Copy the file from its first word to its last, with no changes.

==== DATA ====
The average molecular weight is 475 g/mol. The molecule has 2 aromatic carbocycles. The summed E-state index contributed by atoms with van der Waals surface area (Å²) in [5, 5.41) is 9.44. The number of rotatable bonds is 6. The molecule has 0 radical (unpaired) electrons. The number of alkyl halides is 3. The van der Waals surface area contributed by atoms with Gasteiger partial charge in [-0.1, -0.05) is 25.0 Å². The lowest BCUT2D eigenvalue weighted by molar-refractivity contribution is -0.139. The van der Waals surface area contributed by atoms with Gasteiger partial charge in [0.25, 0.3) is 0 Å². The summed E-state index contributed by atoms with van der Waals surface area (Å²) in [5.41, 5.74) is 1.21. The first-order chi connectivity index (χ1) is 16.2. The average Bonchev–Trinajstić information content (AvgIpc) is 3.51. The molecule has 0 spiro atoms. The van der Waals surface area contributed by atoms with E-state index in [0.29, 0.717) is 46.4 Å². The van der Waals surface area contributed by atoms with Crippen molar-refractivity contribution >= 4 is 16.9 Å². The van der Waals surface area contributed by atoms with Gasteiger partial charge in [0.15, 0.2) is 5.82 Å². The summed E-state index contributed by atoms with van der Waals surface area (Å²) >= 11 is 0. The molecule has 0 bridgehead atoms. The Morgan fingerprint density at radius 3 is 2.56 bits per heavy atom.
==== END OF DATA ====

The average molecular weight is 475 g/mol. The molecule has 2 aromatic carbocycles. The summed E-state index contributed by atoms with van der Waals surface area (Å²) in [5, 5.41) is 9.44. The number of rotatable bonds is 6. The molecule has 0 radical (unpaired) electrons. The number of alkyl halides is 3. The van der Waals surface area contributed by atoms with Gasteiger partial charge in [-0.1, -0.05) is 25.0 Å². The lowest BCUT2D eigenvalue weighted by molar-refractivity contribution is -0.139. The van der Waals surface area contributed by atoms with Gasteiger partial charge in [0.25, 0.3) is 0 Å². The summed E-state index contributed by atoms with van der Waals surface area (Å²) in [5.41, 5.74) is 1.21. The first-order chi connectivity index (χ1) is 16.2. The average Bonchev–Trinajstić information content (AvgIpc) is 3.51. The molecule has 0 spiro atoms. The van der Waals surface area contributed by atoms with E-state index in [0.29, 0.717) is 46.4 Å². The van der Waals surface area contributed by atoms with Crippen molar-refractivity contribution >= 4 is 16.9 Å². The van der Waals surface area contributed by atoms with Gasteiger partial charge in [0.15, 0.2) is 5.82 Å². The summed E-state index contributed by atoms with van der Waals surface area (Å²) >= 11 is 0. The molecule has 0 bridgehead atoms. The Morgan fingerprint density at radius 3 is 2.56 bits per heavy atom.